I’ve used this more than once to get a connection from gear under test in my office back to the patch panel where it could be sent where it was needed. And in the rare cases where I temporarily need a third data line, I can just disconnect the phone line from the telco patch panel, the phone from my office jack and be good to go.
The photo of my entire current setup (Figure 14) isn’t that pretty to look at, but it gets the job done with room to spare in 2 ft. X 2 ft. of wall space. I ended up rearranging the coax panel boxes when I added the equipment shelf, which was no problem due to my releasable cable tie system (I just tucked the slack cable up between the floor joists).
Figure 14: The whole thing
(click image to enlarge)
This view also shows the two coaxes from my satellite dish coming in from the top left of the photo, crossing over, and connecting directly to the coax panel, which then patches it to the outlet box upstairs in the living room where a DirecTV Tivo is located. The other patch cable takes the RF output from the Tivo over to the TV in my wife’s studio. I set her up with a Terk Leapfrog LF-IRX Remote Control Extender that allows her to command the “family” PVR. Relatively low-tech, yes, but free of DRM and streaming hassles.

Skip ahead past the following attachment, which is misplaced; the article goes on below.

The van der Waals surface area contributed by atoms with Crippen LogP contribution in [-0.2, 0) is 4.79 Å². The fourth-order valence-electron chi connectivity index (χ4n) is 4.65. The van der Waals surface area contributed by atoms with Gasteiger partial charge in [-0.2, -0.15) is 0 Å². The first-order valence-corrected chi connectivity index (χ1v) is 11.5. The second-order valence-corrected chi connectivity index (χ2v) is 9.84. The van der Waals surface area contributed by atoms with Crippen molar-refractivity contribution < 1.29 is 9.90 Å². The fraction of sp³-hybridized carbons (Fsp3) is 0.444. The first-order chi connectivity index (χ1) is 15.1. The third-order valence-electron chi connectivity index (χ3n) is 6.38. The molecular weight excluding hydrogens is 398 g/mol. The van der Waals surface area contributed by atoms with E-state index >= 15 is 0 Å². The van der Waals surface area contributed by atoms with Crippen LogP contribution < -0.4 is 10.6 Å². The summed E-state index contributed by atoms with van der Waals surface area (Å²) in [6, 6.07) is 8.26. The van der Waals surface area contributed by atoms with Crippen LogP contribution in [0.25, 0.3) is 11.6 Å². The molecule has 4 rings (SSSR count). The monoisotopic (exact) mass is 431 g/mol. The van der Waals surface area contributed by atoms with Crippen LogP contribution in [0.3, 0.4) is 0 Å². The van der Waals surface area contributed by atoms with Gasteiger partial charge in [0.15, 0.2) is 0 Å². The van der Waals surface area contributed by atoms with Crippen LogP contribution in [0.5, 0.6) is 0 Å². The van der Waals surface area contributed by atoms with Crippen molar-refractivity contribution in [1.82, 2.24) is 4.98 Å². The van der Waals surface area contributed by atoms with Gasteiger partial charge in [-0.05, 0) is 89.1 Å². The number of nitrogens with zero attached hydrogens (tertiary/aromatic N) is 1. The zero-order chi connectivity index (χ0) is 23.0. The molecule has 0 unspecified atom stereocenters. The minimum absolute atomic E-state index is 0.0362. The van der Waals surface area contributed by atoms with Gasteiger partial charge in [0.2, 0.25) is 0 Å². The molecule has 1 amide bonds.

I also added an inexpensive floor-standing shelf next to the panel, which holds the APC UPS, usually an Infrant NAS, and an assortment of products waiting test or to be returned to their manufacturers. I decided against putting in a 19 inch rack because, as you can see, my equipment doesn’t require one, they’re a relatively expensive way to hold things and I had plenty of other ways to spend that money in a new home!
I’m pretty happy with how things turned out and think that paying to have the cabling run, but doing the termination yourself is a great way to put some “sweat equity” into a home networking installation without having to pay too much sweat!
But enough about me, how about you? If you’d like to share your story on how you approached the installation of a whole-house network, just drop me a line. A few pix and a short description of what went well, what didn’t and lessons learned are all that I need to create a short article that others can benefit from. You know you want to, sooo…just do it now!